FreeBSD begins process to support secure boot

The FreeBSD project has begun the process of making it possible for the operating system to run alongside Windows 8 on a computer which has secure boot enabled.

Secure boot is a feature of the Unified Extensible Firmware Interface or UEFI, the replacement for the BIOS on the motherboard.

Microsoft has implemented secure boot for Windows 8, using cryptographic keys for authenticating the kernel that is being loaded. This means that any other operating system looking to load itself on a secure boot-enabled Windows 8 system has to also be able to authenticate itself.

Some GNU/Linux distributions have developed their own methods of booting on such hardware. However, installing such distributions alongside Windows 8 is still not an easy task for the average user.

Continue reading Marshall McKusik’s interview with itwire: FreeBSD begins process to support secure boot

 

(*Updated*) Miscellaneous FreeBSD news and Updates

This is a collection of links to recent updates and news around FreeBSD (package) development and conferences.

FreeBSD Development

Update on FreeBSD/armv6 in QEMU

USB driver for FreeBSD/Beaglebone

Default PC-BSD PCDM Theme (Contest)

AMD Radeon KMS Still Being Ported To FreeBSD

 

FreeBSD Package Management

After almost a year of development pkg 1.1 has reached the ports tree.

Introducing py-pkg: Python wrappers for libpkg

 

Conferences

BSDCan Trip Report (Florian Smeets)

Trip Report from USENIX ATC 2013 (Murray Stockely)

EuroBSD 2013 details and updates

BSDCan 2013 FreeBSD Developer Summit Report, with updates on

  • Beyond Buildworld…
  • Documentation
  • Network Receive Performance
  • Ports and Packages
  • UEFI
  • Virtualization

Other 

Fixing Network Attached Storage with commodity hardware and BSD (FreeNAS+ZFS) (boingboing)

Joshua Parker Ruehlig’s FreeNAS plugins

Eight-Way BSD & Linux OS Comparison

FreeBSD, 20 years young

freebsd-birthday-20-yearsFreeBSD celebrates its 20th birthday this week. On 19 June 1993, David Greenman, Jordan Hubbard and Rod Grimes  announced the creation of their new fork of the BSD 4.3 operating system, and its new name: FreeBSD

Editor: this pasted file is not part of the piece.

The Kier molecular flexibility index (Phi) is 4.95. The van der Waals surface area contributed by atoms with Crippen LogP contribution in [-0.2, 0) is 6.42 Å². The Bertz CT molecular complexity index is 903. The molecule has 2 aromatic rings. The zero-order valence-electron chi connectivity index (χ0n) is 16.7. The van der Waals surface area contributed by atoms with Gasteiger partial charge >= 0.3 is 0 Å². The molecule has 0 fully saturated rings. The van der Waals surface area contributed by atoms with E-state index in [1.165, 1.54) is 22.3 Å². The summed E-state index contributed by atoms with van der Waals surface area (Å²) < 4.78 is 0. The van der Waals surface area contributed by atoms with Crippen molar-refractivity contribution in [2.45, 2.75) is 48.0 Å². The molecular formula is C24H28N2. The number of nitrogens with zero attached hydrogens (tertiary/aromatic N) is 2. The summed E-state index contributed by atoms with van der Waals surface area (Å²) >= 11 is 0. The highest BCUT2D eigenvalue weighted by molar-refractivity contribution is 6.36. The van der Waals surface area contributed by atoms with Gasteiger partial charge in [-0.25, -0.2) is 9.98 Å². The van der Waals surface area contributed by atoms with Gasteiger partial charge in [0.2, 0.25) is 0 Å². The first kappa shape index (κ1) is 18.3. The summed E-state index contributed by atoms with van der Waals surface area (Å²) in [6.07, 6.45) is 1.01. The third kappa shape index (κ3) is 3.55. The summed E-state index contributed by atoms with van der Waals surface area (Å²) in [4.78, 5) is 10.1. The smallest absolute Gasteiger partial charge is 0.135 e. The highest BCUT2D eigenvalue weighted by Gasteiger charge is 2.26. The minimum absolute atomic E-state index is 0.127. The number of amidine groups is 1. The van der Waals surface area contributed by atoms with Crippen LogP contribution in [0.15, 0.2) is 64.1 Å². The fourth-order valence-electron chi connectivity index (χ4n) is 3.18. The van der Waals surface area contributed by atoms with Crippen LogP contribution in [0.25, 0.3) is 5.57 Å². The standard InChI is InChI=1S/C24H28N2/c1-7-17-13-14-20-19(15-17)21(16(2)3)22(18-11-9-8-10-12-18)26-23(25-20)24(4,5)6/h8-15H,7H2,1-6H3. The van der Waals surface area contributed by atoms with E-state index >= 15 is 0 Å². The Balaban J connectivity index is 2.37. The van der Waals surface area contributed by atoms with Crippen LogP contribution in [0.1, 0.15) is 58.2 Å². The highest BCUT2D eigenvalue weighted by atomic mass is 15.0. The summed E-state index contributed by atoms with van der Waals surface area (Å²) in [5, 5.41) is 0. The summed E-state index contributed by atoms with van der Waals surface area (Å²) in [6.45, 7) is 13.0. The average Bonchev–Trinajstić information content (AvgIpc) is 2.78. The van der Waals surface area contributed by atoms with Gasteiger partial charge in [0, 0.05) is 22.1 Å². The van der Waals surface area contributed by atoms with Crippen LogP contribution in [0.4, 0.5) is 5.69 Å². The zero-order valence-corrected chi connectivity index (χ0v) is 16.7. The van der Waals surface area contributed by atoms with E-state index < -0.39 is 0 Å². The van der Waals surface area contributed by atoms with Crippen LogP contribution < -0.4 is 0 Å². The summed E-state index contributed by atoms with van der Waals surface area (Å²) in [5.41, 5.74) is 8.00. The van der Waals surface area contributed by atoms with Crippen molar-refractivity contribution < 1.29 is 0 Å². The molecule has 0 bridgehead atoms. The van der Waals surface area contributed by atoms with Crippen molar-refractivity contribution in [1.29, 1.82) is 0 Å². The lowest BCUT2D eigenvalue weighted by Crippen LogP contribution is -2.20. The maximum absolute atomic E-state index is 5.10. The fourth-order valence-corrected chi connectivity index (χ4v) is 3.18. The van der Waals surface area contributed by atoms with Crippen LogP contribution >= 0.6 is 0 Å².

To: interim@bsd.coe.montana.edu (Interim 0.1.5)
Subject: Re: “386BSD” trademark (fwd)
From: David Greenman <davidg@implode.rain.com>
Date: Sat, 19 Jun 93 17:26:02 -0700

> Okay folks.. taking new name suggestions.. we have:
>
> BSDFree86 – Rod, who is going with Jordans improved NON BSDI name..
> Free86BSD – Jordan, Rod likes this one two…
> – (F86BSD for short)
>
> vvvvvvvvvvvvvvvvvvvvvvvvvvvvvvvvvvvvvvvvvvvvvvvvvvvvvvvvv
>                v                                                                     v
>                v          This is the hat to drop yours in!       v
>                v                                                                     v
>                vvvvvvvvvvvvvvvvvvvvvvvvvvvvvvvvvvvvvvvvv

How about just simply “FreeBSD”? No confusion, no fuss, seems like a good compromise to me. :-)

-DG

To read more about FreeBSD’s history, have a look here (freebsd.org) and here (wikipedia).

FreeBSD Security Advisory: mmap

software-bug-signThe FreeBSD Security Team has identified an issue in mmap and has issued the following security advisory: FreeBSD-SA-13:06.mmap (18/06/2013).

The FreeBSD virtual memory system allows files to be memory-mapped. All or parts of a file can be made available to a process via its address space. The process can then access the file using memory operations rather than filesystem I/O calls.

The ptrace(2) system call provides tracing and debugging facilities by allowing one process (the tracing process) to watch and control another (the traced process).